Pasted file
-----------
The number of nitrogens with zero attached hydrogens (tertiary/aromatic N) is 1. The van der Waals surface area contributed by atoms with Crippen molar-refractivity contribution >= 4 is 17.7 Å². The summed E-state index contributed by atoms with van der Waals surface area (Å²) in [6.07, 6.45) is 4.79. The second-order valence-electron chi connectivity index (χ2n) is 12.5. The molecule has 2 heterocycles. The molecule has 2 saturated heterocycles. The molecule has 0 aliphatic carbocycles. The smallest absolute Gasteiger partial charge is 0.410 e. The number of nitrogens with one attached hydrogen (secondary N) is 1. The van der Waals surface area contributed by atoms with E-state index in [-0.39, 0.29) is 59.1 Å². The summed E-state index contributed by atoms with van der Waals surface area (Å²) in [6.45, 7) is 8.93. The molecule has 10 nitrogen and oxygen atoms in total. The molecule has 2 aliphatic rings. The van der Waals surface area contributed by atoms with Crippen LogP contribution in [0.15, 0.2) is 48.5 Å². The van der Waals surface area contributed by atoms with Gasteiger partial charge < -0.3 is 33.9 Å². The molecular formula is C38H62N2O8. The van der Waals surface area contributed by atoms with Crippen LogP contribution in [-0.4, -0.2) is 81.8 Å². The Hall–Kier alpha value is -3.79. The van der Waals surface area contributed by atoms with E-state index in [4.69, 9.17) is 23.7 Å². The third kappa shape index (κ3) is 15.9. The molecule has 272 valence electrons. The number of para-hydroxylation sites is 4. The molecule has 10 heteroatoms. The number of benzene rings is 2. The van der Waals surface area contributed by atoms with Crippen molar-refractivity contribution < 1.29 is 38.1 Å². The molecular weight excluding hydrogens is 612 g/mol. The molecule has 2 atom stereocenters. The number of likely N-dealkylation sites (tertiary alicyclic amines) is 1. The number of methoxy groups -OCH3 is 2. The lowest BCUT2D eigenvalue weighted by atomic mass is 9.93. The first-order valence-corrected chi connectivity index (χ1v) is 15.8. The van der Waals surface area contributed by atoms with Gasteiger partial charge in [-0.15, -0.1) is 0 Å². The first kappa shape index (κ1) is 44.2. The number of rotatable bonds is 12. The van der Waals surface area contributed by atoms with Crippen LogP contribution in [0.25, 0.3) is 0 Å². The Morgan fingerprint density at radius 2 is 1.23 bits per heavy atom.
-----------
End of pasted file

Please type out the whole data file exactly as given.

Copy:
The number of nitrogens with zero attached hydrogens (tertiary/aromatic N) is 1. The van der Waals surface area contributed by atoms with Crippen molar-refractivity contribution >= 4 is 17.7 Å². The summed E-state index contributed by atoms with van der Waals surface area (Å²) in [6.07, 6.45) is 4.79. The second-order valence-electron chi connectivity index (χ2n) is 12.5. The molecule has 2 heterocycles. The molecule has 2 saturated heterocycles. The molecule has 0 aliphatic carbocycles. The smallest absolute Gasteiger partial charge is 0.410 e. The number of nitrogens with one attached hydrogen (secondary N) is 1. The van der Waals surface area contributed by atoms with E-state index in [-0.39, 0.29) is 59.1 Å². The summed E-state index contributed by atoms with van der Waals surface area (Å²) in [6.45, 7) is 8.93. The molecule has 10 nitrogen and oxygen atoms in total. The molecule has 2 aliphatic rings. The van der Waals surface area contributed by atoms with Crippen LogP contribution in [0.15, 0.2) is 48.5 Å². The van der Waals surface area contributed by atoms with Gasteiger partial charge < -0.3 is 33.9 Å². The molecular formula is C38H62N2O8. The van der Waals surface area contributed by atoms with Crippen LogP contribution in [-0.4, -0.2) is 81.8 Å². The Hall–Kier alpha value is -3.79. The van der Waals surface area contributed by atoms with E-state index in [4.69, 9.17) is 23.7 Å². The third kappa shape index (κ3) is 15.9. The molecule has 272 valence electrons. The number of para-hydroxylation sites is 4. The molecule has 10 heteroatoms. The number of benzene rings is 2. The van der Waals surface area contributed by atoms with Crippen molar-refractivity contribution < 1.29 is 38.1 Å². The molecular weight excluding hydrogens is 612 g/mol. The molecule has 2 atom stereocenters. The number of likely N-dealkylation sites (tertiary alicyclic amines) is 1. The number of methoxy groups -OCH3 is 2. The lowest BCUT2D eigenvalue weighted by atomic mass is 9.93. The first-order valence-corrected chi connectivity index (χ1v) is 15.8. The van der Waals surface area contributed by atoms with Gasteiger partial charge in [-0.15, -0.1) is 0 Å². The first kappa shape index (κ1) is 44.2. The number of rotatable bonds is 12. The van der Waals surface area contributed by atoms with Crippen LogP contribution in [0.25, 0.3) is 0 Å². The Morgan fingerprint density at radius 2 is 1.23 bits per heavy atom.